[Game Theory] When Games like Night in the Woods Deprive You of Choice

A recent replay of The Day The Laughter Stopped (2014) got me thinking about the new voices that are emerging in game design, but also the new mechanics. Increasingly, both indie games and blockbusters flirt with non-interaction, and deprive their players from choice. This is a fascinating mechanic that I’d like to unpack for a bit through different indie games, including Night in the Woods (2017). If games are characterized by goals, rules and meaningful choices, what is left when we deprive them of any of these elements? And what happens when players are downright forced into a choice?

The Day The Laughter Stopped and Non-Interaction 

The Day the Laughter Stopped - 01

The Day The Laughter Stopped is a hypertext game created in Twine for Ludum Dare #28. Its content comes with a trigger warning. It tells the story of a teenage girl, who is attracted to a boy. Not so much a game, as an interactive fiction, the options are presented in a minimalist design– white text on a black background, created in the hypertext tool Twine. All paths of the story lead up to a summer barbecue. The player is offered a variety of choices that supposedly create the narrative, like a Choose Your Own Adventure book.

The choices of the player, however, matter very little – drink or don’t drink; kiss or don’t kiss – since the conclusion  the game is always inevitable and the same. Finally, the player is given two choices: “fight back”, or “freeze up”. Once clicking fight back, however, it turns out that the text is not a link and cannot be clicked. No matter how many times the player tries to make this choice, the only real choice is  “freeze up”.

At the end of a game, there is the option to press “continue” but a text appears. ‘There is no starting over. This happened.’ The Day The Laughter Stopped provides a unique persuasive rhetoric. Through rules, mechanics and game interaction, it makes a point that only games can do, because they explicitly allow us to make choices on a character’s behalf and identify with them. By giving the player agency, and finally taking it away from them, the game explicitly portrays rape as an act where the victim does not give consent. Being aggressively forced by another human being is literally the theme of the game as well as the core of its mechanics.

Depriving players of choice is a powerful tool for emotional and violent game play. Even the big blockbuster games have experimented with. Bioshock Infinite (2013) uses this mechanic, for instance, by giving you no other option than to be Christened at the start of the game. Even dating sims dabble in it. Hatoful Boyfriend has a moment where a character forces you into saying that you love him. Non-interaction can go so far that the player can be cast in the role of a non-character. You may want to read this essay on an interlude of Kentucky Route Zero (The Entertainment) which positions you as a spectator of a theater play, without agency or personality: ‘Your actions aren’t required; the story just goes on around you.’

 

Night in The Woods and How Adults Can’t Always “Choose”

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Lack of choice draws attention to games, their artificiality, and their conventions. Games rely on branching, dialogue options, personalized ways of exploring stories. But what does choice really mean? An indie darling that reflects on this is Night in The Woods, where the main character (a cat named Mae) quits college and ends up back in her home town. This game is all about what it means to be an adult, as The Verge adequately states. Mae has problems with finding a job and functioning in adult life. Throughout the game, she gets support from her friends though. For Mae, it is hard to own up to her choices. She cannot even speak about the most difficult decision that she made, namely quitting college, and she has problems owning up to it.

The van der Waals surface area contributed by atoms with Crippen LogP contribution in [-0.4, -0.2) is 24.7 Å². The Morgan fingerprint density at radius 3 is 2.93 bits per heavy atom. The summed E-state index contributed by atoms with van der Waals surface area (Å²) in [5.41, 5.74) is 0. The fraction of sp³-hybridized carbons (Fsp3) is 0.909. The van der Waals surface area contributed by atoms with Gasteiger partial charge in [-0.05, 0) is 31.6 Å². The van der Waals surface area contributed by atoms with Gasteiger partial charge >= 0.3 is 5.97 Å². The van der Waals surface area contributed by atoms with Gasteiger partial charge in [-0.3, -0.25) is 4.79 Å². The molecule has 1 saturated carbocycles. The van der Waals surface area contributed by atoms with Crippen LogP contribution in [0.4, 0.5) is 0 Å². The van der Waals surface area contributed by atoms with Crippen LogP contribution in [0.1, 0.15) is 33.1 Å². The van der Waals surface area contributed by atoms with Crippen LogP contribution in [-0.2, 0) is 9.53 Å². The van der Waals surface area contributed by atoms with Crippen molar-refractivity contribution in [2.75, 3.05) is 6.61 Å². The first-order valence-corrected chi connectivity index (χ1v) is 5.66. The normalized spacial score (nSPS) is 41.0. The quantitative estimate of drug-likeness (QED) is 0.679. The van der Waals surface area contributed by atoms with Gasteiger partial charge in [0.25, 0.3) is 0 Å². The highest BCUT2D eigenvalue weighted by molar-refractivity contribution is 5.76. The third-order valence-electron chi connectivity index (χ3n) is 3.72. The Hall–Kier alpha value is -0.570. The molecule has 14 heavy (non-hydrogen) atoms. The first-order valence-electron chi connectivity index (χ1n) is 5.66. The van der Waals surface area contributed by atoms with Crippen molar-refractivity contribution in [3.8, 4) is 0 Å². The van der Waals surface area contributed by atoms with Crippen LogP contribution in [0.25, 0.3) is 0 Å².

Through her interactions with others, Mae learns all about choice. The hard-working crocodile, Bea, takes care of her father’s business not because she wants to, but because she has to. She wants nothing more than to go to college, but there is no way that she can let her father down. Your dialogue options stress that Bea should do what she wants, and that she should go to college. But your words have no effect – you cannot talk her into this. During a fight that you have with her, Bea emphasizes: ‘A lot of times folks can’t just “choose” to do, whatever it is you decree to be the right thing. A lot of times people do the things they do, because they can’t do anything else.’

Taking responsibility – and doing what you must sometimes do – is the essential theme of Night in the Woods. Choice is not always an option, there things in life we must do. Sometimes we can’t have it all. That is exactly what it means to grow up. Mae learns this lesson the hard way. There is no real resolve for her or the other characters – life just happened. These motifs come to a close rather allegorically when Mae has to face a cult and the “Black Goat” being that they worship (see below). The creature represents the mental anxiety that she endures. Mae realizes that she needs to live through her pain, rather than defy it, and survives.

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There is a power in not having a choice, but also a very real, existential fear that Night in the Woods captures very well. In fact, all these games come close to life by echoing the powers and structures that control us. By defying choice, or even creating non-interaction or forced interaction, games can point out something very humane. Yes, you don’t always a choice, and you can’t always get what you want.

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